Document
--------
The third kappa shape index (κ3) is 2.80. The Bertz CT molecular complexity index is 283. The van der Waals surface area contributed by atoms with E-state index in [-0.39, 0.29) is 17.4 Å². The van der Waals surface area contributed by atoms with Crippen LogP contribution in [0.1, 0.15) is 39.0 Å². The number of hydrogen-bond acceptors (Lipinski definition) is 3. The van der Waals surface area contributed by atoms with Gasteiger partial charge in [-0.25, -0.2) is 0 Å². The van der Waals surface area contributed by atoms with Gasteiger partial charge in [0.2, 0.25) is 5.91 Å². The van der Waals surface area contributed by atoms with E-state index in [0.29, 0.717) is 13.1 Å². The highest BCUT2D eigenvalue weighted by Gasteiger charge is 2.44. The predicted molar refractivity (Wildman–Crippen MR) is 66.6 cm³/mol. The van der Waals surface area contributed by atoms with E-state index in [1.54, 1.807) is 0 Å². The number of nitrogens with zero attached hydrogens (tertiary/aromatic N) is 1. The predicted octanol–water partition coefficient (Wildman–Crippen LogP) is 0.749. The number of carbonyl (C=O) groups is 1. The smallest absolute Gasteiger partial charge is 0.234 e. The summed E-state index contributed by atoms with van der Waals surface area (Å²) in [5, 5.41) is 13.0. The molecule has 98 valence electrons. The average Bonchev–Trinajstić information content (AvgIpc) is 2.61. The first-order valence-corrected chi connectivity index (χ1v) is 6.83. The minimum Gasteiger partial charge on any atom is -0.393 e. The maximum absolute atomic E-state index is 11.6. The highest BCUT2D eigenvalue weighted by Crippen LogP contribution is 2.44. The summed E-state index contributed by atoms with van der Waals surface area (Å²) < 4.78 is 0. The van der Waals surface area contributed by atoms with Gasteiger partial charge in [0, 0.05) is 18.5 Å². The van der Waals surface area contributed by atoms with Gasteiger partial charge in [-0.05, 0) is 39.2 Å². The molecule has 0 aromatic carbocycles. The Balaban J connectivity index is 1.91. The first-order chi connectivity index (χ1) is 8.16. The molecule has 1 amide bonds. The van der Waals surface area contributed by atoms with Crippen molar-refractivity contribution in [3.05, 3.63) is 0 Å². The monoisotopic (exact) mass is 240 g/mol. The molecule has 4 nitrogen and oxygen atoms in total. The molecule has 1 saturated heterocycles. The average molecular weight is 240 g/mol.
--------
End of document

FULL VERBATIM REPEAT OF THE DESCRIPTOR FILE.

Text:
The third kappa shape index (κ3) is 2.80. The Bertz CT molecular complexity index is 283. The van der Waals surface area contributed by atoms with E-state index in [-0.39, 0.29) is 17.4 Å². The van der Waals surface area contributed by atoms with Crippen LogP contribution in [0.1, 0.15) is 39.0 Å². The number of hydrogen-bond acceptors (Lipinski definition) is 3. The van der Waals surface area contributed by atoms with Gasteiger partial charge in [-0.25, -0.2) is 0 Å². The van der Waals surface area contributed by atoms with Gasteiger partial charge in [0.2, 0.25) is 5.91 Å². The van der Waals surface area contributed by atoms with E-state index in [0.29, 0.717) is 13.1 Å². The highest BCUT2D eigenvalue weighted by Gasteiger charge is 2.44. The predicted molar refractivity (Wildman–Crippen MR) is 66.6 cm³/mol. The van der Waals surface area contributed by atoms with E-state index in [1.54, 1.807) is 0 Å². The number of nitrogens with zero attached hydrogens (tertiary/aromatic N) is 1. The predicted octanol–water partition coefficient (Wildman–Crippen LogP) is 0.749. The number of carbonyl (C=O) groups is 1. The smallest absolute Gasteiger partial charge is 0.234 e. The summed E-state index contributed by atoms with van der Waals surface area (Å²) in [5, 5.41) is 13.0. The molecule has 98 valence electrons. The average Bonchev–Trinajstić information content (AvgIpc) is 2.61. The first-order valence-corrected chi connectivity index (χ1v) is 6.83. The minimum Gasteiger partial charge on any atom is -0.393 e. The maximum absolute atomic E-state index is 11.6. The highest BCUT2D eigenvalue weighted by Crippen LogP contribution is 2.44. The summed E-state index contributed by atoms with van der Waals surface area (Å²) < 4.78 is 0. The van der Waals surface area contributed by atoms with Gasteiger partial charge in [0, 0.05) is 18.5 Å². The van der Waals surface area contributed by atoms with Gasteiger partial charge in [-0.05, 0) is 39.2 Å². The molecule has 0 aromatic carbocycles. The Balaban J connectivity index is 1.91. The first-order chi connectivity index (χ1) is 8.16. The molecule has 1 amide bonds. The van der Waals surface area contributed by atoms with Crippen molar-refractivity contribution in [3.05, 3.63) is 0 Å². The monoisotopic (exact) mass is 240 g/mol. The molecule has 4 nitrogen and oxygen atoms in total. The molecule has 1 saturated heterocycles. The average molecular weight is 240 g/mol.